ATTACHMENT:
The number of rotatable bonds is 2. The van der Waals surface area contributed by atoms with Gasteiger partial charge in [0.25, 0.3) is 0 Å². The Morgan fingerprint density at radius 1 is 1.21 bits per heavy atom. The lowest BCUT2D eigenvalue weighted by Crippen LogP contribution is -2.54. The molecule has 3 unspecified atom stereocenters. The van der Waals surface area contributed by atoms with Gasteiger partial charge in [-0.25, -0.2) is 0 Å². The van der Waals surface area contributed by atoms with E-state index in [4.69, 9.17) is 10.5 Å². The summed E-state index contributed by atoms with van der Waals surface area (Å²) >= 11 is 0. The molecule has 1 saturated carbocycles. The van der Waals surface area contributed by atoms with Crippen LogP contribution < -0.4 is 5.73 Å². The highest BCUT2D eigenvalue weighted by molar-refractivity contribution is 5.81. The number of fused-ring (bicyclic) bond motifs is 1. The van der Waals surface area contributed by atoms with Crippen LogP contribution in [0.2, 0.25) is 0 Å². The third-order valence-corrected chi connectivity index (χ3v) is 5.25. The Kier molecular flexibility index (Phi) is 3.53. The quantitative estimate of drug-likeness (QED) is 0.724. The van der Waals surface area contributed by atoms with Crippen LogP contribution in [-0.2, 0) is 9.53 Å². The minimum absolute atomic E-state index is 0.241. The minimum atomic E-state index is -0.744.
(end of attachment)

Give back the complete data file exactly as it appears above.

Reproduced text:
The number of rotatable bonds is 2. The van der Waals surface area contributed by atoms with Gasteiger partial charge in [0.25, 0.3) is 0 Å². The Morgan fingerprint density at radius 1 is 1.21 bits per heavy atom. The lowest BCUT2D eigenvalue weighted by Crippen LogP contribution is -2.54. The molecule has 3 unspecified atom stereocenters. The van der Waals surface area contributed by atoms with Gasteiger partial charge in [-0.25, -0.2) is 0 Å². The van der Waals surface area contributed by atoms with E-state index in [4.69, 9.17) is 10.5 Å². The summed E-state index contributed by atoms with van der Waals surface area (Å²) >= 11 is 0. The molecule has 1 saturated carbocycles. The van der Waals surface area contributed by atoms with Crippen LogP contribution < -0.4 is 5.73 Å². The highest BCUT2D eigenvalue weighted by molar-refractivity contribution is 5.81. The number of fused-ring (bicyclic) bond motifs is 1. The van der Waals surface area contributed by atoms with Crippen LogP contribution in [0.2, 0.25) is 0 Å². The third-order valence-corrected chi connectivity index (χ3v) is 5.25. The Kier molecular flexibility index (Phi) is 3.53. The quantitative estimate of drug-likeness (QED) is 0.724. The van der Waals surface area contributed by atoms with Crippen LogP contribution in [-0.2, 0) is 9.53 Å². The minimum absolute atomic E-state index is 0.241. The minimum atomic E-state index is -0.744.